The revelation by the North Korean National Defense Commission (NDC) that North and South Korea had held secret meetings in Beijing last month has created a political firestorm in South Korea. Blue House officials allegedly turned off their cell phones in order to duck the press until the Ministry of Unification released an announcement that the South Korean government would not dignify the NDC’s typically over-the-top prose with a response. Some in Seoul are pillorying President Lee Myung-bak for his perfidy.
Whoa. In the past year, North Korea carried out two acts of aggression against the South: the sinking of the Cheonan and the shelling of Yeonpyeong Island. As the aggrieved party, Lee demanded an apology. But regardless of the justness of the request, such a response is understandably difficult for the North to provide diplomatically. So North-South relations have hit a roadblock.
Many, including my collaborator Steph Haggard, were skeptical, if not derisive, about Lee’s invitation for Kim Jong-il to attend the upcoming global denuclearization summit. But the point was not the summit–which Kim would be unlikely to attend–but rather that discussions associated with the proffered invitation could have constituted an avenue for the North and the South to start talking again. Indeed, the meeting in Beijing apparently occurred at the same time Lee was in Berlin issuing his public invitation.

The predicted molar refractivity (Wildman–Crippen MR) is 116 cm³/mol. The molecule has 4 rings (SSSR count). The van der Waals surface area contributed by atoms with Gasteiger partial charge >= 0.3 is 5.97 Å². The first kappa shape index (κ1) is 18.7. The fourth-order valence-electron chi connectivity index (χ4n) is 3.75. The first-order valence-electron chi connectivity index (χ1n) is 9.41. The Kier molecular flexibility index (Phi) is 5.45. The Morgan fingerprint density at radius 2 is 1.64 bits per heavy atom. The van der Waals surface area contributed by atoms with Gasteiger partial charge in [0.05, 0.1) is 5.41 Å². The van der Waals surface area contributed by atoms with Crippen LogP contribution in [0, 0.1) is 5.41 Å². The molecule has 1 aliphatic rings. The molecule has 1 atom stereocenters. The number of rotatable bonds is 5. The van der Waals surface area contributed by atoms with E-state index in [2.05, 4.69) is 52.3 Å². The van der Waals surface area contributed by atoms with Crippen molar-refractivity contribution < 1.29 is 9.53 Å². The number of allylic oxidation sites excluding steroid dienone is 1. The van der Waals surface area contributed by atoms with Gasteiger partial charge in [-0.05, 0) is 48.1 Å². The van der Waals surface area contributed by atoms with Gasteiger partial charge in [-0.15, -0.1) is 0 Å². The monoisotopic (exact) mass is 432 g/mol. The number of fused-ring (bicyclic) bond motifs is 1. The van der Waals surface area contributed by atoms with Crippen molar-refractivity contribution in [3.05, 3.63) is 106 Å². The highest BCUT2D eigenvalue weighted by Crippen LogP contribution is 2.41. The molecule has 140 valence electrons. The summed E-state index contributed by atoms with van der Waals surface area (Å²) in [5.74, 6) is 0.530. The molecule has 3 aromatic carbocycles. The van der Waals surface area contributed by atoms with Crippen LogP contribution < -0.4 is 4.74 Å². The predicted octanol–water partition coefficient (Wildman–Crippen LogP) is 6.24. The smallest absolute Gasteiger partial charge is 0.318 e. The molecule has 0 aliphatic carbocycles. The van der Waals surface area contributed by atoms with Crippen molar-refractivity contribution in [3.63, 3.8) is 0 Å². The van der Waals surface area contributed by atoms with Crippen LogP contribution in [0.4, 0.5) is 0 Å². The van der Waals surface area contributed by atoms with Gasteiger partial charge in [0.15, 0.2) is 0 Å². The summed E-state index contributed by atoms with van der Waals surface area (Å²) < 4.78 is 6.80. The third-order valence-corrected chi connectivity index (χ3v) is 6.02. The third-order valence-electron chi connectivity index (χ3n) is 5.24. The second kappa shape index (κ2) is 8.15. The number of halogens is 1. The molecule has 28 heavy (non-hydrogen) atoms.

Presented with this opportunity, what do the North Koreans do? Publicly embarrass their counterpart. This is the second time in as many months that they have pulled this trick: last month it was the Elders, about as sympathetic a collection of international statesmen as one could find, who were publicly snubbed in Pyongyang.
Today Lee Myung-bak has egg on his face. But who is the bigger fool? If anything, Lee’s pro-engagement critics (Joel Wit springs to mind) should be praising him for his secret diplomacy while the hardliners in Seoul should pipe down: if Kim Jong-il is in China, and the US has a delegation in Pyongyang, then why should the South Koreans also not be talking to the North Koreans?
The disturbing aspect of this episode is not Lee Myung-bak’s alleged hypocrisy but rather North Korea’s recklessness. One has to assume that this behavior is connected to North Korea’s internal political machinations and could auger further provocations in the future. While some like Senators Kyl, Lieberman, Webb, and McCain speculate that the North’s desire for food aid is a move aimed at building stocks for the Kim Il-sung centennial next year, if the aid request is indeed a gambit, it strikes me as more likely that it is in anticipation of the international reaction to some provocation in the works.